Egypt’s mufti says Muslims can choose own religion

Egypt’s official religious adviser has ruled that Muslims are free to change their faith as it is a matter between an individual and God, in a move which could have far-reaching implications for the country’s Christians.“The essential question before us is can a person who is Muslim choose a religion other than Islam? The answer is yes, they can,” Grand Mufti Ali Gomaa said in a posting on a Washington Post-Newsweek forum picked up by the Egyptian press on Tuesday.

“The act of abandoning one’s religion is a sin punishable by God on the Day of Judgement. If the case in question is one of merely rejecting faith, then there is no worldly punishment,” he wrote.  In many Muslim societies, those who convert to another religion are considered apostates and can be subject to capital punishment.

Gomaa said that if the conversions undermine the “foundations of society” then it must be dealt with by the judicial system, without elaborating. Attempts by Muslims in Egypt to convert to other religions have been hindered by the state’s refusal to recognise the change in official documents and in some cases have led to arrests and imprisonment.

“Even though it is not a criminal offence in Egypt, they get detained under emergency laws or are put on trial for contempt of religion if they wish to convert,” said Hossam Bahgat of the Egyptian Initiative for Personal Rights.

“This [ruling] is significant, especially coming from Gomaa,” he added. “Between 2004 and now there have been many court cases involving Christian converts to Islam that want to convert back to Christianity who are unable to do so.” Bahgat, who is involved with a case of 12 former Christians who converted to Islam and are now trying to revert, said that Gomaa’s previous fatwas on the issue said apostasy threatened public order.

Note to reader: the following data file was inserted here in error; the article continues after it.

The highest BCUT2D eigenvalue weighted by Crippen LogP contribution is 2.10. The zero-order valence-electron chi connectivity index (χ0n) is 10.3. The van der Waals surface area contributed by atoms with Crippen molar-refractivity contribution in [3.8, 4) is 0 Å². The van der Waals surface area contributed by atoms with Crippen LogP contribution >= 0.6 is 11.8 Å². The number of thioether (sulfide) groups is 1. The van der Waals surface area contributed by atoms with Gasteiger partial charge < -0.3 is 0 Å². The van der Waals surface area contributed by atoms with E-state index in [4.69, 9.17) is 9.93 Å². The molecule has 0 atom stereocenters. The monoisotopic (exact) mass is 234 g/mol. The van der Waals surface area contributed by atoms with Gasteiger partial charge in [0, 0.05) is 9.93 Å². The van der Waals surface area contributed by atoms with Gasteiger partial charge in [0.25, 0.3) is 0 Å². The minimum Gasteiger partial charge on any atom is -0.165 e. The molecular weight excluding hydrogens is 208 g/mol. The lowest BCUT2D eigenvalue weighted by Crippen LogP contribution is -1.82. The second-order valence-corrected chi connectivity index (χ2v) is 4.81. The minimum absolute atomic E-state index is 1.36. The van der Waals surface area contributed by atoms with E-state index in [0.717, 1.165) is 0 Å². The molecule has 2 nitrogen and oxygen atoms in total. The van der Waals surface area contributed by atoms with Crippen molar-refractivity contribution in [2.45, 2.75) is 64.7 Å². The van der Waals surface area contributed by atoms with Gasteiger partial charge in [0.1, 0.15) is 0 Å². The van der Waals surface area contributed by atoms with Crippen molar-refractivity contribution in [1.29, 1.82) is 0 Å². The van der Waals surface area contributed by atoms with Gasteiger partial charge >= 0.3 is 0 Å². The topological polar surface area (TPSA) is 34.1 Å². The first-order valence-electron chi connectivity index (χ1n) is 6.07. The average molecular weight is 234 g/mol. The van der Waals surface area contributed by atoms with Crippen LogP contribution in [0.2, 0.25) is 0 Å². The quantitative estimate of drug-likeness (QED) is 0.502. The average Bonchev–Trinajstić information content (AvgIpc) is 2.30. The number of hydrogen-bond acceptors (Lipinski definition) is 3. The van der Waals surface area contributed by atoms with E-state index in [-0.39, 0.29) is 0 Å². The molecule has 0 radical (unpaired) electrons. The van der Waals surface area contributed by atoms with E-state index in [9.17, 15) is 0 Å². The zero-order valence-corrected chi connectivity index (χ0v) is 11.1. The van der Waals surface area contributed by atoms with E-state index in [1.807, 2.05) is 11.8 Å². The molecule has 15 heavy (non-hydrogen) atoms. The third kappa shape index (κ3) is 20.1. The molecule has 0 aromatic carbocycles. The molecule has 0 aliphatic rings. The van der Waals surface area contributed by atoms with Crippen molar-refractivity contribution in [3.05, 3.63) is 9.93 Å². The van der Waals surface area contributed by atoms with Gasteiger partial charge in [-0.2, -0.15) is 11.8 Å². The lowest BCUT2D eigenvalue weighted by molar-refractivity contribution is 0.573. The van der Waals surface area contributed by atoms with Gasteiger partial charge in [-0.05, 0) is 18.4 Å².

The current opinion opens the possibility of converting without threatening “the foundations of society.” A spokesman for Dar Al Iftaa, the body headed by Gomaa which is responsible for issuing religious opinions, maintained that the mufti’s stance has not changed.

“The posting is consistent with the mufti’s past fatwas,” he told AFP. “Apostasy is only punishable when it is considered akin to subversion.” The issue of apostasy is a thorny one in the Islamic world, with one extremist interpretation declaring that apostates should be killed.

“The punishment for apostasy is controversial,” judge Ahmed Mekky, the deputy head of Egypt’s supreme court, told AFP. “There is nothing in any Koranic text about this.” Instead the texts talked about apostates who were put to death for treachery — a political rather than religious crime.

The case of the 12 Copts, whose request to revert was denied by a lower court in April, goes in front of the supreme court in September, and Bahgat said they will use Gomaa’s posting to bolster their case.

“Gomaa is a civil servant, the top religious adviser of the state, and technically speaking the deputy minister of justice,” he said. “So his views on the matter carry authority.”

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